Related topics: nasa

Balloon fleet senses earthquakes from stratosphere

A new study in AGU's Geophysical Research Letters reports on the first detection of a large, distant earthquake in a network of balloon-bound pressure sensors in the stratosphere. The technique could one day be applied on ...

The science behind winter storm chasing experiments

As the snowstorm headed through New York on February 24, one professor at Stony Brook University in Stony Brook, New York spent the hours leading up to it preparing his students to head right into the storm.

Does pollution make thunderstorms more severe?

A team of atmospheric scientists from around the nation is descending on the Houston, Texas, area for the next 14 months to seek answers to a vexing question: Do tiny specks of soot, dust, smoke, and other particles suspended ...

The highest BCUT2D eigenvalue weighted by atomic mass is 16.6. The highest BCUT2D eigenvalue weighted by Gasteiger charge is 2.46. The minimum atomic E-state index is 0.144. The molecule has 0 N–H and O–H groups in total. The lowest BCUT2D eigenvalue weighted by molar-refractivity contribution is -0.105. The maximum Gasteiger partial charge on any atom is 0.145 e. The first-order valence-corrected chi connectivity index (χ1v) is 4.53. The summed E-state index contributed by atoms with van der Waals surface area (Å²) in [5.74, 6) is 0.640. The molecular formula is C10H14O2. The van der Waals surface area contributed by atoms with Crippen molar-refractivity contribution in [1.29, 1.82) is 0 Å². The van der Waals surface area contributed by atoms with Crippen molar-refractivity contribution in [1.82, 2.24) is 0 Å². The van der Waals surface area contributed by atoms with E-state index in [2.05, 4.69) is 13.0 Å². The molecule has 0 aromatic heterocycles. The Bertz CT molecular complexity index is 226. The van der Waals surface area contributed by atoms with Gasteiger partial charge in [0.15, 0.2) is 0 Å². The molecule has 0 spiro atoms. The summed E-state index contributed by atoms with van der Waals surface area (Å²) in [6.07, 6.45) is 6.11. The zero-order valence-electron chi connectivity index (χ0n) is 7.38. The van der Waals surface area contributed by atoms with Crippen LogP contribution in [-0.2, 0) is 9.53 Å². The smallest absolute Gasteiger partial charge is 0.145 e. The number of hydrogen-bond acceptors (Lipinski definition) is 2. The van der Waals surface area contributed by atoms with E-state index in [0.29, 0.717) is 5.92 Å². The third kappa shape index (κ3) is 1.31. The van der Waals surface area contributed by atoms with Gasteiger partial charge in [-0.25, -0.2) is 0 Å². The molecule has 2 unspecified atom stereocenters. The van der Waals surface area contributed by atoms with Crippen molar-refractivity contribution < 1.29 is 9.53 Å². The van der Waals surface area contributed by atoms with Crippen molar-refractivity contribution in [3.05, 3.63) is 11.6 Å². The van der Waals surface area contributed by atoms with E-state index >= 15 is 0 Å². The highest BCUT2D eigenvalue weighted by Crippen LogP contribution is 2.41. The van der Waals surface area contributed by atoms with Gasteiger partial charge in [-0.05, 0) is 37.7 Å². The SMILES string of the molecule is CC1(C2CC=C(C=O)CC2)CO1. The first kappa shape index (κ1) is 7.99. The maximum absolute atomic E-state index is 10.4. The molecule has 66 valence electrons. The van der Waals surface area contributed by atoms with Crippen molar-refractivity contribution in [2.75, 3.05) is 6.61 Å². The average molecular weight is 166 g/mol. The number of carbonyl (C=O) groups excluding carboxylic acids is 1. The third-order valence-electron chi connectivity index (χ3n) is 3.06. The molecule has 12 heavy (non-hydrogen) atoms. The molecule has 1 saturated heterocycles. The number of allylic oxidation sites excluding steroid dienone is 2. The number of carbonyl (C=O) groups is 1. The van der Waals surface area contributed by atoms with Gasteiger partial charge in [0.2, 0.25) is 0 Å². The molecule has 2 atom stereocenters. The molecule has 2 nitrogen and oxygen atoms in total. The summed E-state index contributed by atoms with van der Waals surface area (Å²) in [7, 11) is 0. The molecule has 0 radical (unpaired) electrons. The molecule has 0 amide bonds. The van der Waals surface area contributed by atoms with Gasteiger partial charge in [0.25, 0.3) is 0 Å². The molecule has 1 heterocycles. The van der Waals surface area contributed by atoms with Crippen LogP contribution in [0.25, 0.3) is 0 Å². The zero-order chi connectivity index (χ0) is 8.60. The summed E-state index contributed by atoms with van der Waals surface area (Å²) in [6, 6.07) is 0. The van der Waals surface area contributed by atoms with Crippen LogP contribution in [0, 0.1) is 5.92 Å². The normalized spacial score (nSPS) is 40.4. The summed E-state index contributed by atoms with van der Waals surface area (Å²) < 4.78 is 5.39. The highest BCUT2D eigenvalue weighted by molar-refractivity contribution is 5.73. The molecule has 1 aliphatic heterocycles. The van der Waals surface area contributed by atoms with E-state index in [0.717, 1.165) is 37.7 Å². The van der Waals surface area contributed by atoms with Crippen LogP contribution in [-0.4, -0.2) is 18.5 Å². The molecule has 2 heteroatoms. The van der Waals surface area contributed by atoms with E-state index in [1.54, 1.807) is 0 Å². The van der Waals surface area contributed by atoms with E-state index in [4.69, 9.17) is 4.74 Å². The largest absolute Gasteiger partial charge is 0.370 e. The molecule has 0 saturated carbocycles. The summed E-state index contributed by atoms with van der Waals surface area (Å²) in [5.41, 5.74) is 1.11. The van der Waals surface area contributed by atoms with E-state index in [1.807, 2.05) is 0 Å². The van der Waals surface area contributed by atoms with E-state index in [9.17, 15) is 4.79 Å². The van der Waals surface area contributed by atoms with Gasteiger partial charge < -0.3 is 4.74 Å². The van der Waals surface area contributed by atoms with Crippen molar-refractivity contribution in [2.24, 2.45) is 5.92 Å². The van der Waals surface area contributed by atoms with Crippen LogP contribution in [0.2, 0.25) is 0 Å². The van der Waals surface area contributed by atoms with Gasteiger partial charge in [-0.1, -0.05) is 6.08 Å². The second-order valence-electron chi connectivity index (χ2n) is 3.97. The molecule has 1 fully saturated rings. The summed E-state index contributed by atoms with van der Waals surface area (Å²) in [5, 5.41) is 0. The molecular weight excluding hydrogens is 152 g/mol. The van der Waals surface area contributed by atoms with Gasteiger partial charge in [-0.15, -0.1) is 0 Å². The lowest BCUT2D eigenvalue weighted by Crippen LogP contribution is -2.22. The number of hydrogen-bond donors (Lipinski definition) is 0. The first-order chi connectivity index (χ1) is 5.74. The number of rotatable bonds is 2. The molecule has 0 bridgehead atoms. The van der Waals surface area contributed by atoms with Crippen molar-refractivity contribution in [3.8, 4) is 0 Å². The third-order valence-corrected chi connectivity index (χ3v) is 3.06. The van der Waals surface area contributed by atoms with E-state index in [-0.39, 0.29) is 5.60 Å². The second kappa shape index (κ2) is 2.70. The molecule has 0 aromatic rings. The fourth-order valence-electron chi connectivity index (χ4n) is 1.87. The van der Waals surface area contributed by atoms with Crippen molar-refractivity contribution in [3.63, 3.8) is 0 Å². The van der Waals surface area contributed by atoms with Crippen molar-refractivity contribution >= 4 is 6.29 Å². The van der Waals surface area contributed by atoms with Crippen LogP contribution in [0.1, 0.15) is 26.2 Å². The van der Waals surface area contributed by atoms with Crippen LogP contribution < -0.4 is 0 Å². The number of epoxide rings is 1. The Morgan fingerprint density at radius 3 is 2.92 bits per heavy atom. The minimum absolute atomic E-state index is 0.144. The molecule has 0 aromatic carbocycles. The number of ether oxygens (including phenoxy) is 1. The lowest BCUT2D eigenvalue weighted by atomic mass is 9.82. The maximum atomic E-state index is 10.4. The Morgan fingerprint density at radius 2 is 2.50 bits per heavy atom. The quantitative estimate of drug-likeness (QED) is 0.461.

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Balloon

A balloon is an inflatable flexible bag filled with a gas, such as helium, hydrogen, nitrous oxide, oxygen, or air. Modern balloons can be made from materials such as rubber, latex, polychloroprene, or a nylon fabric, while some early balloons were made of dried animal bladders, such as the pig bladder. Some balloons are used for decorative purposes, while others are used for practical purposes such as meteorology, medical treatment, military defense, or transportation. A balloon's properties, including its low density and low cost, have led to a wide range of applications. The inventor of the rubber balloon, (the most common balloon) was Michael Faraday in 1824, via experiments with various gases.

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